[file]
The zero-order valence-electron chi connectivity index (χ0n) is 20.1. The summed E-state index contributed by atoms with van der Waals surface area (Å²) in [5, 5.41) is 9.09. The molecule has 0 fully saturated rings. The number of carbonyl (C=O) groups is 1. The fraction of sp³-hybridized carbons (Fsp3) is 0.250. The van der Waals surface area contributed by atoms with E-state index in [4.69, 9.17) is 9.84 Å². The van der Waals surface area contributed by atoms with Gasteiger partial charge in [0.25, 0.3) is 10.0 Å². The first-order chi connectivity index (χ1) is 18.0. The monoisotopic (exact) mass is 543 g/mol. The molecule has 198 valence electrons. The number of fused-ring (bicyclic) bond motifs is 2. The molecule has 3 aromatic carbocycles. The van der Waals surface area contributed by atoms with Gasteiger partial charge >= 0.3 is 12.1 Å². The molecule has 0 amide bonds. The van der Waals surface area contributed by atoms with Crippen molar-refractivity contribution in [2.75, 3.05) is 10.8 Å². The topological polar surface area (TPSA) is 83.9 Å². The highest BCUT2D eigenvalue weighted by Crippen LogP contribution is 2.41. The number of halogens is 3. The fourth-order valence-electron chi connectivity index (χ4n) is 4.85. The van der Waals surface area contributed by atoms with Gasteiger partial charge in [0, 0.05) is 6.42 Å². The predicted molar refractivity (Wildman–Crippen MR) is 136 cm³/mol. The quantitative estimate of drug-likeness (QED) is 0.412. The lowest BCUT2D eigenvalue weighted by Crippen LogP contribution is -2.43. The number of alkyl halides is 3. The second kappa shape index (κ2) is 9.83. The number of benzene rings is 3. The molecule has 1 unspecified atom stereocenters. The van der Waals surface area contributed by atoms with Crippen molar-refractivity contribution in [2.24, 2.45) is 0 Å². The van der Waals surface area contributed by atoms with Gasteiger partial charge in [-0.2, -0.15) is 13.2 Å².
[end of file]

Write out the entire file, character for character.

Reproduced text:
The zero-order valence-electron chi connectivity index (χ0n) is 20.1. The summed E-state index contributed by atoms with van der Waals surface area (Å²) in [5, 5.41) is 9.09. The molecule has 0 fully saturated rings. The number of carbonyl (C=O) groups is 1. The fraction of sp³-hybridized carbons (Fsp3) is 0.250. The van der Waals surface area contributed by atoms with E-state index in [4.69, 9.17) is 9.84 Å². The van der Waals surface area contributed by atoms with Gasteiger partial charge in [0.25, 0.3) is 10.0 Å². The first-order chi connectivity index (χ1) is 18.0. The monoisotopic (exact) mass is 543 g/mol. The molecule has 198 valence electrons. The number of fused-ring (bicyclic) bond motifs is 2. The molecule has 3 aromatic carbocycles. The van der Waals surface area contributed by atoms with Gasteiger partial charge >= 0.3 is 12.1 Å². The molecule has 0 amide bonds. The van der Waals surface area contributed by atoms with Crippen molar-refractivity contribution in [2.75, 3.05) is 10.8 Å². The topological polar surface area (TPSA) is 83.9 Å². The highest BCUT2D eigenvalue weighted by Crippen LogP contribution is 2.41. The number of halogens is 3. The fourth-order valence-electron chi connectivity index (χ4n) is 4.85. The van der Waals surface area contributed by atoms with Gasteiger partial charge in [0, 0.05) is 6.42 Å². The predicted molar refractivity (Wildman–Crippen MR) is 136 cm³/mol. The quantitative estimate of drug-likeness (QED) is 0.412. The lowest BCUT2D eigenvalue weighted by Crippen LogP contribution is -2.43. The number of alkyl halides is 3. The second kappa shape index (κ2) is 9.83. The number of benzene rings is 3. The molecule has 1 unspecified atom stereocenters. The van der Waals surface area contributed by atoms with Crippen molar-refractivity contribution in [2.24, 2.45) is 0 Å². The van der Waals surface area contributed by atoms with Gasteiger partial charge in [-0.2, -0.15) is 13.2 Å².